Child abuse is fallout from drug problem
By TOM GIAMBRONI
LISBON – Columbiana County’s growing adult drug problem is exacting a toll from their children, according to the director of the county Department of Job and Family Services.
Eileen Dray-Bardon attended last week’s county commission meeting to discuss Child Abuse Prevention Month activities and told them how more and more Children Services cases are related to drug abuse.
“Five years ago not even 5 percent of the cases came in were due to drug abuse,” she said. Dray-Bardon estimates now more than 20 percent of their investigations “involve drug abuse of some kind.”
Children Services is finding a growing number of cases involve infants testing positive for drugs, and investigators are now removing children when their parents are incapable of properly caring for them because they are frequently high on drugs or “cooking” meth in the home. Dray-Bardon said they recently took custody of children whose parents had “lost touch with reality” because of their drug habit.
Children Services handled an average of 43 drug-related child abuse/neglect calls per month in 2013, which represented 21 percent of all cases referred for investigation.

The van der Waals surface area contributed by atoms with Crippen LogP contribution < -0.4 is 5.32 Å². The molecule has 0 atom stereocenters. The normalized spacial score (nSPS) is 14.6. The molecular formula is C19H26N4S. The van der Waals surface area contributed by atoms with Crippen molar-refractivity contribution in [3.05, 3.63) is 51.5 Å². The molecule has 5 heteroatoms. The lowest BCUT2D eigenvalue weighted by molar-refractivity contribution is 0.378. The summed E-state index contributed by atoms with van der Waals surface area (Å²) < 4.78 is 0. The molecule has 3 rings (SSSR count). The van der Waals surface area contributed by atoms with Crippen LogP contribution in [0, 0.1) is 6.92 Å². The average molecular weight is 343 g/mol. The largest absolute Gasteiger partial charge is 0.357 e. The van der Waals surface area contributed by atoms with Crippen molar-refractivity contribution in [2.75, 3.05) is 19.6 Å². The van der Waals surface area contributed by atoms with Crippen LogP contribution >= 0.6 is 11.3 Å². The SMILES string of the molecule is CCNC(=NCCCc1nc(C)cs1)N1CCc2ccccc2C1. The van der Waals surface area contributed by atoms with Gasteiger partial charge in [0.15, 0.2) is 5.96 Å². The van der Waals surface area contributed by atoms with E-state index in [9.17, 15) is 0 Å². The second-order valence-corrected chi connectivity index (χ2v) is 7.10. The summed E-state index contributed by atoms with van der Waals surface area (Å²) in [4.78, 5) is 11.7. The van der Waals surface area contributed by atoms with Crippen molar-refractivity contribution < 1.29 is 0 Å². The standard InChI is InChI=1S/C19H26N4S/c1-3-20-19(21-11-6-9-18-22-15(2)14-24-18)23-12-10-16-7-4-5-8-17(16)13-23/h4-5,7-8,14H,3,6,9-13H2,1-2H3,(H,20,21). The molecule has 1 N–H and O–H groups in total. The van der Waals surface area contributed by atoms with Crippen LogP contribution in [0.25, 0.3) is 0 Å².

After passing a proclamation acknowledging April as Child Abuse Prevention Month, commissioners approved entering into a contract with Callos Companies in Youngstown to help administer the federally funded summer youth employment program on behalf of the JFS.
Dray-Bardon said the county’s allocation this year is $427,000, but like in past years the JFS intends to apply for unused allocations from other counties, which will mean more jobs and hours for youths who participate in the program.
“We’re still hopeful to be able to do that,” she said.
Participants must be between 16 and 24 years old and have not earned more than 200 percent of the federal poverty level ($23,340 for individuals, $47,700 for a household of four).
Approximately 240 youths were employed last summer, working between 32 and 40 hours per week for 53 private and public employers who agree to participate. The youths are paid $8 an hour.
Commissioner Mike Halleck said they were one of the employers who have participated in the program. “This has worked out well for the county. We got the dog pound painted last year,” he said.
Finally, commissioners approved granting 2 percent pay raises in 2014 and 2015 for Dray-Bardon’s 28 non-union administrative employees, who will see their share of monthly insurance premium payments increase from 6 percent to 7 percent. She said this is in keeping pace with recent changes in the compensation package for union employees. She is among those receiving a 2 percent raise.